Nathaniel Hawthorne (search for this): chapter 11
much of the material of art in its sturdiness, its enthusiasm, and its truthfulness. To deny this is to see in art only something frivolous and insincere. Major John Hathorne put his offenders on trial and convicted and hanged them all. Nathaniel Hawthorne held his more spiritual tribunal two centuries later, and his keener scrutiny found some ground of vindication for each one. The fidelity, the thoroughness, the conscientious purpose, were the same in each. Each sought to rest his work, as all art must in the end rest, upon the absolute truth. The writer kept, no doubt, something of the sombreness of the magistrate; each nevertheless suffered in the woes he studied; and as Nathaniel Hawthorne had a knot of pain in his forehead all winter while meditating the doom of Arthur Dimmesdale, so may the other have borne upon his brow the trace of Martha Corey's grief. A real obstacle. No, it does not seem that the obstacle to a new birth of literature and art in America lies i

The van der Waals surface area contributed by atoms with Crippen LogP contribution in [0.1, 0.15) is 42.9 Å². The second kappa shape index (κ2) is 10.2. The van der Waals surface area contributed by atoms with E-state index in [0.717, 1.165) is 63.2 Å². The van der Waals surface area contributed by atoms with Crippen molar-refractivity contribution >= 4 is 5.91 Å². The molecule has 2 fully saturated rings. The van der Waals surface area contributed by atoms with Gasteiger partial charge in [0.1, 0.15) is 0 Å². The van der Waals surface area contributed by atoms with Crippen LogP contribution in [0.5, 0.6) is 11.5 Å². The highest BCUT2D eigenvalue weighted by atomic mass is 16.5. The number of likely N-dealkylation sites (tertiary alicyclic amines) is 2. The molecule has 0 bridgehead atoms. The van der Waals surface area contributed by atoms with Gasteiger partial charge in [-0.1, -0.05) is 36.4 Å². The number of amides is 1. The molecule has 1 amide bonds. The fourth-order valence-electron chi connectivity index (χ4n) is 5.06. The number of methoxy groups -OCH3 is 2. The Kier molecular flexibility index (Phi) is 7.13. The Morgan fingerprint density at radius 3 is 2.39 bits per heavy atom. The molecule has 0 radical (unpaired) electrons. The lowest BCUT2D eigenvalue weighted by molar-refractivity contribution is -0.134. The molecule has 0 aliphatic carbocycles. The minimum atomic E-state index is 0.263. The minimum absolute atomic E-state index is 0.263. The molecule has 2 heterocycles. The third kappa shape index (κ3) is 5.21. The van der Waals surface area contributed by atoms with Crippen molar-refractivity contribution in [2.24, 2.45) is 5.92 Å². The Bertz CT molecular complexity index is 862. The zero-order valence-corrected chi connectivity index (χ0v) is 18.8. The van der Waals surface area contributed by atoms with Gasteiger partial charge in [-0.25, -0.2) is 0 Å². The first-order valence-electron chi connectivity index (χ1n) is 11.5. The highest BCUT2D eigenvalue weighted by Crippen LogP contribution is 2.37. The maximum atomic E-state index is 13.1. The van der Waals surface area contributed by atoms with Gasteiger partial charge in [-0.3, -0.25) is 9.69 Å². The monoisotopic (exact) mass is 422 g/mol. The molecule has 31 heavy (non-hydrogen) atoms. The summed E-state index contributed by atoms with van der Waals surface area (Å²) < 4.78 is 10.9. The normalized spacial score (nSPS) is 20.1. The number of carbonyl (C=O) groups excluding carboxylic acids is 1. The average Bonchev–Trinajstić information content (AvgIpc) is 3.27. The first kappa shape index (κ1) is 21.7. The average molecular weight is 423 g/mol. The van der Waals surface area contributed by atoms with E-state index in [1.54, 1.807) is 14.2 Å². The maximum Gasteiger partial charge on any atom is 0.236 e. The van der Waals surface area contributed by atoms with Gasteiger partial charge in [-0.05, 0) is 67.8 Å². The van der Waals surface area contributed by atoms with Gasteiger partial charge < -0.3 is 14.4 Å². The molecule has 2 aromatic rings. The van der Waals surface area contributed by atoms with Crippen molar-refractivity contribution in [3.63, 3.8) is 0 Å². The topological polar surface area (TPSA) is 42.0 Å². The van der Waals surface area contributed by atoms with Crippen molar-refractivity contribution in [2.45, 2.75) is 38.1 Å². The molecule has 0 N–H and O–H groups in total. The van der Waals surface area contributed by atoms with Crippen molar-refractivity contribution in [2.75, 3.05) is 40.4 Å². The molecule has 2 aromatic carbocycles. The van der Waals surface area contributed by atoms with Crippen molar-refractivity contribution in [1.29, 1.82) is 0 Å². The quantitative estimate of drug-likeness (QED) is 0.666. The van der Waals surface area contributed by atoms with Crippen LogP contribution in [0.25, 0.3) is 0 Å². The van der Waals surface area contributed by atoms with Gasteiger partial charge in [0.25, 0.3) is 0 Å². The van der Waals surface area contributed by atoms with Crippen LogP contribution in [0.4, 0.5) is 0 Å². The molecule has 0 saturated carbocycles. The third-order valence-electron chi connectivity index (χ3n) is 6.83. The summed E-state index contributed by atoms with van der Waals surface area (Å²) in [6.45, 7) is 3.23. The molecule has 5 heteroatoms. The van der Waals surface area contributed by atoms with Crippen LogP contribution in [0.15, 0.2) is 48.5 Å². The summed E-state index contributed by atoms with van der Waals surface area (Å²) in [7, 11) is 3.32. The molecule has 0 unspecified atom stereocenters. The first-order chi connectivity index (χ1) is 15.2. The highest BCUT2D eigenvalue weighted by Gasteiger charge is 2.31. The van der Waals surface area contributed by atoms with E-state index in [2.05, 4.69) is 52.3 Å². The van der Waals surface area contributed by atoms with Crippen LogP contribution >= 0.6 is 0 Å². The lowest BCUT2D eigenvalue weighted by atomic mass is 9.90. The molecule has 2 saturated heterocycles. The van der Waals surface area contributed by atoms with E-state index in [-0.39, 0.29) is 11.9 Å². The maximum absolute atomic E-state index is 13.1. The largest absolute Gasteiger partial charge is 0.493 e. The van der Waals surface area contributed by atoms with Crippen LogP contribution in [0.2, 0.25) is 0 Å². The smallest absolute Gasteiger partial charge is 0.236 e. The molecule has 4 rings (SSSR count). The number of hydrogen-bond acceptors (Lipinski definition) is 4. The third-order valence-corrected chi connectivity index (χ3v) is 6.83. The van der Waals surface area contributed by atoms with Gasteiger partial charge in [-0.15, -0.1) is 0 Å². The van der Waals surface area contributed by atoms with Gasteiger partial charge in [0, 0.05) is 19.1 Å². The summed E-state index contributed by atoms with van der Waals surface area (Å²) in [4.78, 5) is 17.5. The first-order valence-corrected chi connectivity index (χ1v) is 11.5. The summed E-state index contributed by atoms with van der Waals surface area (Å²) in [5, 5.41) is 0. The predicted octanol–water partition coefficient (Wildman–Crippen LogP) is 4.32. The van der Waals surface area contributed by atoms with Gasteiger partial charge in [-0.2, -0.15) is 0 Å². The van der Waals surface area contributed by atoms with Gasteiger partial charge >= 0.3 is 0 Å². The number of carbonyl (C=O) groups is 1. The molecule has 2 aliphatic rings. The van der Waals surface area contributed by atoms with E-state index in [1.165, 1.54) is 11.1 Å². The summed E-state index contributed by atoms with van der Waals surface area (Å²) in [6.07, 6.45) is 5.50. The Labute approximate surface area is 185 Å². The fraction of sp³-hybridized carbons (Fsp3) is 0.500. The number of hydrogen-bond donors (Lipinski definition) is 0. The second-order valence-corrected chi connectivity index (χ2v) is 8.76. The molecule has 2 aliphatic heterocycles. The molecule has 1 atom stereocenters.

David A. Wasson (search for this): chapter 11
his is the case, for instance, with Longfellow's Hiawatha, Lowell's Commemoration Ode, Holmes's Chambered Nautilus, Whittier's Snow-bound, Mrs. Howe's Battle Hymn, Whitman's My Captain, Aldrich's Fredericksburg sonnet, Helen Jackson's Spinning, Thoreau's Smoke, Bayard Taylor's Song of the Camp, Emerson's Daughters of time, Burroughs's Serene I Fold my hands, Piatt's The morning Street, Mrs. Hooper's I slept and dreamed that life was beauty, Stedman's Thou art mine, Thou hast given thy word, Wasson's All's well, Brownlee Brown's Thalatta, Ellery Channing's To-morrow, Harriet Spofford's In a summer evening, Lanier's Marshes of Glynn, Mrs. Moulton's The closed gate, Eugene Field's Little boy Blue, John Hay's The Stirrup Cup, Forceythe Willson's Old Sergeant, Emily Dickinson's Vanished, Celia Thaxter's Sandpiper, and so on. All of these may not be immortal poems, but they are at least the boats which seem likely to bear the authors' names into the future. If it is hard to make individu